A review of Hangmee, Berlin

If there is one thing Berlin has that London so miserably lacks is space. Berlin seems to have buckets of space. Its peaceful, quiet Allees, lined by rows of trees, are so spacious that if you were to open your arms, as if to hug an imaginary friend, you probably would not cause an accident that would later be featured on BBC News. And I believe that all this space, the simple ability to walk from A to B without having to elbow and huff and puff and tut, makes everyone just so much more relaxed.

As I sat in what my friend kept referring to as “the yellow restaurant” (it is indeed quite yellow), I was trying to grasp the essence of these Berlin restaurants – relaxed, buzzy, cool, non-pretentious, sleek but never too sleek – and I decided that space played an important role in it. Now, I love the dinky Soho spots with wonky tables and a handwritten menu that is just a list of ingredients, but there is just something about a spacious restaurant, filled enough for the atmosphere to be warm but not so much to have a queue outside.

Hangmee is all primary colours, yellow walls with red accents, neon-signs like those on the streets of Thailand, big murals of food on the walls. Its fun decor very carefully treads the line between cool and corny, but there is simplicity to a very extensive menu of, well, “Thai-Laotian tapas”.

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Here is where I stand on the “everything-turn-tapas” trend. I love the idea of being able to try more by having smaller portions. I don’t love it as much when it becomes an excuse to overcharge for tiny portions on immaculate plates that you couldn’t share even if you wanted to (erm, shall I cut this asparagus in two?). Hangmee does tapas so, so, right. The portions are generous and come on a rotating dish to ensure that no one hoards any of the food (you will try).

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We chose a long list of dishes and every single one of them was excellent. There were supple bites of chicken wrapped in aromatic pandan leaves and their thick, addictive sauce; bright papaya salad with savoury dried shrimps; a mind-blowing dipping sauce with mince and lightly steamed, thin slices of broccoli and cabbage; crispy slices of juicy chicken bathed in a mild curry, chewy rice noodles stir-fried with egg and vegetables; pink, thick-skinned juicy dumplings with a creamy beef filling and a celery kick. Everything was bright, aromatic, filling, in generous portions to be scooped up with copious amounts of rice. The sort of tapas you can actually share – although you won’t want to.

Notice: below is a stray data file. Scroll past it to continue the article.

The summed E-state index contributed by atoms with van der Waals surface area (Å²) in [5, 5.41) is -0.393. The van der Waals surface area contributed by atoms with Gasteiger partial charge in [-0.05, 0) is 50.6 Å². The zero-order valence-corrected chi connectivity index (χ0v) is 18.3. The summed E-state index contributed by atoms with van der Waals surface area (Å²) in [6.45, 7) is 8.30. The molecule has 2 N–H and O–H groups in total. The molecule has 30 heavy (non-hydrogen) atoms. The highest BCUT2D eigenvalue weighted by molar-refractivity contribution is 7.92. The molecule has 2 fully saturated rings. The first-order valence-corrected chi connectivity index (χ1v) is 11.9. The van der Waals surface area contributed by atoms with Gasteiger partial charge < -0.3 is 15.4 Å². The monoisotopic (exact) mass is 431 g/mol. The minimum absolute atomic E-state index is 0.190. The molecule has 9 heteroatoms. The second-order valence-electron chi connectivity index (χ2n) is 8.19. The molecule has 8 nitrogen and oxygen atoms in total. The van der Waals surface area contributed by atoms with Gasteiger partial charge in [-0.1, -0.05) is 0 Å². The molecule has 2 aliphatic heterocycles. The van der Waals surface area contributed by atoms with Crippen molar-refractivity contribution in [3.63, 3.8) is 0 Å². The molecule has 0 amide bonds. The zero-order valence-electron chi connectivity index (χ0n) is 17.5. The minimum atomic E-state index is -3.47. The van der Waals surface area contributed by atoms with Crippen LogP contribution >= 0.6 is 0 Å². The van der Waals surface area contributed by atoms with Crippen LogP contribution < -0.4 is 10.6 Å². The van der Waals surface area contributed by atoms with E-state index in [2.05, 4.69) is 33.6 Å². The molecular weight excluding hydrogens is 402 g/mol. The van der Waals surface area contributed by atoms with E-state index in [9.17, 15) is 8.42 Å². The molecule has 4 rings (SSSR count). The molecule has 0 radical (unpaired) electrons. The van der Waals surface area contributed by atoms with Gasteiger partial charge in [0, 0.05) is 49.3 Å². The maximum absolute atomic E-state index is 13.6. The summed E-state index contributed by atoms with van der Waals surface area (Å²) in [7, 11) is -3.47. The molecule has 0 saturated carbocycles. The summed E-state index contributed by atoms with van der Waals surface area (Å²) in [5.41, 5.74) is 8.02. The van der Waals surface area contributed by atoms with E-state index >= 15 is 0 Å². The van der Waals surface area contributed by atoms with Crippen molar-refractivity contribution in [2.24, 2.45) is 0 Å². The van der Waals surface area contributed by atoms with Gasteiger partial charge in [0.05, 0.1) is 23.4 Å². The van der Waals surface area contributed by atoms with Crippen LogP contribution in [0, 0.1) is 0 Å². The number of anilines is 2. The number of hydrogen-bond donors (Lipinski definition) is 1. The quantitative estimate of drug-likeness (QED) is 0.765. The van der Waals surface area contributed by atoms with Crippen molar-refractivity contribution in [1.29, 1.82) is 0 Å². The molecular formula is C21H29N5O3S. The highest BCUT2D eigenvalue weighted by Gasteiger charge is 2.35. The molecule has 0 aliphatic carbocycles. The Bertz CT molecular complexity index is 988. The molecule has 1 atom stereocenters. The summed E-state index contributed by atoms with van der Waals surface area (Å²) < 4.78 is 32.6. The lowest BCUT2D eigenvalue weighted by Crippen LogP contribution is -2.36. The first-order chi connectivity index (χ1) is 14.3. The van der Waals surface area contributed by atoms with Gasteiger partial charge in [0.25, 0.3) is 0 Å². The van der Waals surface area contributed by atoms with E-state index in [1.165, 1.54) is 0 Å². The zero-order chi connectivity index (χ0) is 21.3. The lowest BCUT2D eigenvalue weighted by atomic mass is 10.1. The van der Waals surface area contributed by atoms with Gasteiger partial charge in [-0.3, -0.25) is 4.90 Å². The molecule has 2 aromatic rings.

Hangmee

Boxhagener Str. 108, Friedrichshain

Berlin

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Electric Elephant Café, Kennington

Imagine this: you’re tired. You’re hungover. The world is too loud, the light too bright and the air too warm and heavy for you to even think about leaving the house. And someone brings you a cup of tea, builder’s tea, with maybe too much milk, some sugar still sitting at the bottom, the last few sips much sweeter than the ones before.

And then they make you toast. Just plain toast, from sliced bread, a thick layer of butter, edges crispy and burnt. A simple act of love.

There is something about The Electric Elephant café that reminds me of this very feeling. It’s the quirky interior, the mismatched furniture and worn tablecloths. The wooden tables in the sun-soaked courtyard, the noise of bacon sizzling, the warm service.

From a minuscule kitchen, really just a corner of the café, they serve simple, quintessentially English breakfasts; fried, oozing eggs; crispy, chewy English bacon; thick susages, crumbly fishcakes that break down on your toast.

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But also, peppery bubble and squeak on toast (on toast. Potatoes on toast.), little pots of pale, creamy butter, a jewel-hued red pepper chutney which they also sell in jars.

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Then there’s the strong, dark coffee, the mismatched mugs and cups, your order handwritten on a piece of paper, friendly chatter, couples and friends and families curing hangovers and preparing for the day ahead with a full belly. In summer, you can tuck into your scrambled eggs in the sun, flicking through a magazine and enjoying the breeze; while the inside is especially welcoming and cosy in winter. But most importantly, the Electric Elephant possesses the magic quality of feeling like an extension of your own house.

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